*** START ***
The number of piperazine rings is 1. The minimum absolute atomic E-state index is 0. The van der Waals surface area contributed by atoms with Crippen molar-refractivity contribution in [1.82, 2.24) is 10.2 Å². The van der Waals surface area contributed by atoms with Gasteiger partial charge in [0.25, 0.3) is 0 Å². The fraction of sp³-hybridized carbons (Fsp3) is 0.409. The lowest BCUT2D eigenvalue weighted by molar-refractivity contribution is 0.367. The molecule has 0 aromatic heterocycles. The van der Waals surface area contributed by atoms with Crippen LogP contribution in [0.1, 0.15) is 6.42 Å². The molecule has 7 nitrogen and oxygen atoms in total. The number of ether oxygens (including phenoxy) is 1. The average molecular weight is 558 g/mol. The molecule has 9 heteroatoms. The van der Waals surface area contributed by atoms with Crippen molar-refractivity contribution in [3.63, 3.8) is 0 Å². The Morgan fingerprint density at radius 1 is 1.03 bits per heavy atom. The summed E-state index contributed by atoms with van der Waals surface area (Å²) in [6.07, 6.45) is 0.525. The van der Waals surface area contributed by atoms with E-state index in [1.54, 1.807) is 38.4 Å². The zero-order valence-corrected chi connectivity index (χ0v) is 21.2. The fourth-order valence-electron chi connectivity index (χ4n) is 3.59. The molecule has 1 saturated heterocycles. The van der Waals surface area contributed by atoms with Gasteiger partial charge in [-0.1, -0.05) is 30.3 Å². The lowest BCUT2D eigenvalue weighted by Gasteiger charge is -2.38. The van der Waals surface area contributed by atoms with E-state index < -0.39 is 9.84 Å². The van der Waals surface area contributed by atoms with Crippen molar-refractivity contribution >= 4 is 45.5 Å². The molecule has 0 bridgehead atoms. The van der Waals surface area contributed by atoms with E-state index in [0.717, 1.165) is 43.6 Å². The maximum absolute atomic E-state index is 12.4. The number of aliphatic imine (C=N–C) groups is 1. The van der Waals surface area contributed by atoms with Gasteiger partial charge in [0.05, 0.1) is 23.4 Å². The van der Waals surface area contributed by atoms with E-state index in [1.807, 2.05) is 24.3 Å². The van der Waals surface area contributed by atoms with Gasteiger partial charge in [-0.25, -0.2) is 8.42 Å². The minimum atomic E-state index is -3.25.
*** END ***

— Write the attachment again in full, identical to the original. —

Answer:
The number of piperazine rings is 1. The minimum absolute atomic E-state index is 0. The van der Waals surface area contributed by atoms with Crippen molar-refractivity contribution in [1.82, 2.24) is 10.2 Å². The van der Waals surface area contributed by atoms with Gasteiger partial charge in [0.25, 0.3) is 0 Å². The fraction of sp³-hybridized carbons (Fsp3) is 0.409. The lowest BCUT2D eigenvalue weighted by molar-refractivity contribution is 0.367. The molecule has 0 aromatic heterocycles. The van der Waals surface area contributed by atoms with Crippen LogP contribution in [0.1, 0.15) is 6.42 Å². The molecule has 7 nitrogen and oxygen atoms in total. The number of ether oxygens (including phenoxy) is 1. The average molecular weight is 558 g/mol. The molecule has 9 heteroatoms. The van der Waals surface area contributed by atoms with Crippen molar-refractivity contribution in [3.63, 3.8) is 0 Å². The Morgan fingerprint density at radius 1 is 1.03 bits per heavy atom. The summed E-state index contributed by atoms with van der Waals surface area (Å²) in [6.07, 6.45) is 0.525. The van der Waals surface area contributed by atoms with E-state index in [1.54, 1.807) is 38.4 Å². The zero-order valence-corrected chi connectivity index (χ0v) is 21.2. The fourth-order valence-electron chi connectivity index (χ4n) is 3.59. The molecule has 1 saturated heterocycles. The van der Waals surface area contributed by atoms with Gasteiger partial charge in [-0.1, -0.05) is 30.3 Å². The lowest BCUT2D eigenvalue weighted by Gasteiger charge is -2.38. The van der Waals surface area contributed by atoms with E-state index < -0.39 is 9.84 Å². The van der Waals surface area contributed by atoms with Crippen molar-refractivity contribution >= 4 is 45.5 Å². The molecule has 0 bridgehead atoms. The van der Waals surface area contributed by atoms with E-state index in [0.717, 1.165) is 43.6 Å². The maximum absolute atomic E-state index is 12.4. The number of aliphatic imine (C=N–C) groups is 1. The van der Waals surface area contributed by atoms with Gasteiger partial charge in [0.05, 0.1) is 23.4 Å². The van der Waals surface area contributed by atoms with E-state index in [1.807, 2.05) is 24.3 Å². The van der Waals surface area contributed by atoms with Gasteiger partial charge in [-0.25, -0.2) is 8.42 Å². The minimum atomic E-state index is -3.25.